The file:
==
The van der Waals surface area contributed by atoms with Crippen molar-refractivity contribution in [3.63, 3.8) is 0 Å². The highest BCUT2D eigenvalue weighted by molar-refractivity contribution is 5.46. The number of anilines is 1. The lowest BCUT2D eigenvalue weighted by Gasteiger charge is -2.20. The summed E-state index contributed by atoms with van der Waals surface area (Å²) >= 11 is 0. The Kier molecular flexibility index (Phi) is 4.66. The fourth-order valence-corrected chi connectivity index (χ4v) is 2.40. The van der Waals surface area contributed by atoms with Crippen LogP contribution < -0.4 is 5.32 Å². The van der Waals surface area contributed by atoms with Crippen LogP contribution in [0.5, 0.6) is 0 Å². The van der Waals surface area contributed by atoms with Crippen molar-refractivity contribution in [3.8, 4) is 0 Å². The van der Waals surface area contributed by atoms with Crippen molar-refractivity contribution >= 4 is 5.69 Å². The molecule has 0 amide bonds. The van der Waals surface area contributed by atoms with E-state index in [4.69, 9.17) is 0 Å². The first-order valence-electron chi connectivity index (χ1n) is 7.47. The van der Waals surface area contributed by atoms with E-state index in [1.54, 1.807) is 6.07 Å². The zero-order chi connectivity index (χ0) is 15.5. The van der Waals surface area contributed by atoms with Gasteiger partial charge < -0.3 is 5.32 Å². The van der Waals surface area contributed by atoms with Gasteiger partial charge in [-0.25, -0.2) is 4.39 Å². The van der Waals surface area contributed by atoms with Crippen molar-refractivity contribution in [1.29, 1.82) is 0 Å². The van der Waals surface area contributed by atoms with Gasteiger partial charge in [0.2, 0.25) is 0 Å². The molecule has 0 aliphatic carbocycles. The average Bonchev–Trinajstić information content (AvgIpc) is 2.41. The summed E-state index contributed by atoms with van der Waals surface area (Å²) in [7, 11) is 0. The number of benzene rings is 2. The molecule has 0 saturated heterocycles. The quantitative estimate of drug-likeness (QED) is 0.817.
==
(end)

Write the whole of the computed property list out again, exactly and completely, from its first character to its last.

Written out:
The van der Waals surface area contributed by atoms with Crippen molar-refractivity contribution in [3.63, 3.8) is 0 Å². The highest BCUT2D eigenvalue weighted by molar-refractivity contribution is 5.46. The number of anilines is 1. The lowest BCUT2D eigenvalue weighted by Gasteiger charge is -2.20. The summed E-state index contributed by atoms with van der Waals surface area (Å²) >= 11 is 0. The Kier molecular flexibility index (Phi) is 4.66. The fourth-order valence-corrected chi connectivity index (χ4v) is 2.40. The van der Waals surface area contributed by atoms with Crippen LogP contribution < -0.4 is 5.32 Å². The van der Waals surface area contributed by atoms with Crippen LogP contribution in [0.5, 0.6) is 0 Å². The van der Waals surface area contributed by atoms with Crippen molar-refractivity contribution in [3.8, 4) is 0 Å². The van der Waals surface area contributed by atoms with Crippen molar-refractivity contribution >= 4 is 5.69 Å². The molecule has 0 amide bonds. The van der Waals surface area contributed by atoms with E-state index in [4.69, 9.17) is 0 Å². The first-order valence-electron chi connectivity index (χ1n) is 7.47. The van der Waals surface area contributed by atoms with E-state index in [1.54, 1.807) is 6.07 Å². The zero-order chi connectivity index (χ0) is 15.5. The van der Waals surface area contributed by atoms with Gasteiger partial charge < -0.3 is 5.32 Å². The van der Waals surface area contributed by atoms with Gasteiger partial charge in [-0.25, -0.2) is 4.39 Å². The van der Waals surface area contributed by atoms with Crippen molar-refractivity contribution in [1.29, 1.82) is 0 Å². The van der Waals surface area contributed by atoms with Gasteiger partial charge in [0.2, 0.25) is 0 Å². The molecule has 0 aliphatic carbocycles. The average Bonchev–Trinajstić information content (AvgIpc) is 2.41. The summed E-state index contributed by atoms with van der Waals surface area (Å²) in [7, 11) is 0. The number of benzene rings is 2. The molecule has 0 saturated heterocycles. The quantitative estimate of drug-likeness (QED) is 0.817.